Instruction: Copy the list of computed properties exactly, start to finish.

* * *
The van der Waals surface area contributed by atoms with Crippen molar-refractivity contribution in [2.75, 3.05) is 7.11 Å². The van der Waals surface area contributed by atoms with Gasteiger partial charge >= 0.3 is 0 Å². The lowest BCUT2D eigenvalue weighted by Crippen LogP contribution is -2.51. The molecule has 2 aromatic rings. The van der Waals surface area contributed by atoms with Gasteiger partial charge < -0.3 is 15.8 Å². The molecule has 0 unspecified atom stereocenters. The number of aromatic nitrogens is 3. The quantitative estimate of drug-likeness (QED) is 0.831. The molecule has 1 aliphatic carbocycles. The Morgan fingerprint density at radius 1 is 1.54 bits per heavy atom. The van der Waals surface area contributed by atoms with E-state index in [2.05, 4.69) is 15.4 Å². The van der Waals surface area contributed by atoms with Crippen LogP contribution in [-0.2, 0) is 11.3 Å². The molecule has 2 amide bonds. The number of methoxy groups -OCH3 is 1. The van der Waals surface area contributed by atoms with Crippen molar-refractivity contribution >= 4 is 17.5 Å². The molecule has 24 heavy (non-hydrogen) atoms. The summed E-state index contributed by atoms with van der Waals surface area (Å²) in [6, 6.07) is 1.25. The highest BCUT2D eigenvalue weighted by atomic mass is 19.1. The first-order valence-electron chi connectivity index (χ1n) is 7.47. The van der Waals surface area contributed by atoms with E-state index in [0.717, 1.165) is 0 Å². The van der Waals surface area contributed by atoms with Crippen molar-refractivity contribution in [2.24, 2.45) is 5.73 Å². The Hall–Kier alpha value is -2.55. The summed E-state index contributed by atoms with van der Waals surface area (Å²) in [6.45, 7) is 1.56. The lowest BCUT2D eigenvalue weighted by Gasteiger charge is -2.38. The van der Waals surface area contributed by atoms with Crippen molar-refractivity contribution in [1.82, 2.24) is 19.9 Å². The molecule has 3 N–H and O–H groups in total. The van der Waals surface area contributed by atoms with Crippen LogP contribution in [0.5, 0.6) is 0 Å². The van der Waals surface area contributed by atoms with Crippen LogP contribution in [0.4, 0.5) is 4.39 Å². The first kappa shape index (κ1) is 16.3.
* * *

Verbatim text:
The van der Waals surface area contributed by atoms with Crippen molar-refractivity contribution in [2.75, 3.05) is 7.11 Å². The van der Waals surface area contributed by atoms with Gasteiger partial charge >= 0.3 is 0 Å². The lowest BCUT2D eigenvalue weighted by Crippen LogP contribution is -2.51. The molecule has 2 aromatic rings. The van der Waals surface area contributed by atoms with Gasteiger partial charge < -0.3 is 15.8 Å². The molecule has 0 unspecified atom stereocenters. The number of aromatic nitrogens is 3. The quantitative estimate of drug-likeness (QED) is 0.831. The molecule has 1 aliphatic carbocycles. The Morgan fingerprint density at radius 1 is 1.54 bits per heavy atom. The van der Waals surface area contributed by atoms with E-state index in [2.05, 4.69) is 15.4 Å². The van der Waals surface area contributed by atoms with Crippen LogP contribution in [-0.2, 0) is 11.3 Å². The molecule has 2 amide bonds. The number of methoxy groups -OCH3 is 1. The van der Waals surface area contributed by atoms with Crippen molar-refractivity contribution >= 4 is 17.5 Å². The molecule has 24 heavy (non-hydrogen) atoms. The summed E-state index contributed by atoms with van der Waals surface area (Å²) in [6, 6.07) is 1.25. The highest BCUT2D eigenvalue weighted by atomic mass is 19.1. The first-order valence-electron chi connectivity index (χ1n) is 7.47. The van der Waals surface area contributed by atoms with E-state index in [0.717, 1.165) is 0 Å². The van der Waals surface area contributed by atoms with Crippen molar-refractivity contribution in [2.24, 2.45) is 5.73 Å². The Hall–Kier alpha value is -2.55. The summed E-state index contributed by atoms with van der Waals surface area (Å²) in [6.45, 7) is 1.56. The lowest BCUT2D eigenvalue weighted by Gasteiger charge is -2.38. The van der Waals surface area contributed by atoms with Crippen molar-refractivity contribution in [1.82, 2.24) is 19.9 Å². The molecule has 3 N–H and O–H groups in total. The van der Waals surface area contributed by atoms with Crippen LogP contribution in [0.5, 0.6) is 0 Å². The van der Waals surface area contributed by atoms with Crippen LogP contribution in [0.4, 0.5) is 4.39 Å². The first kappa shape index (κ1) is 16.3.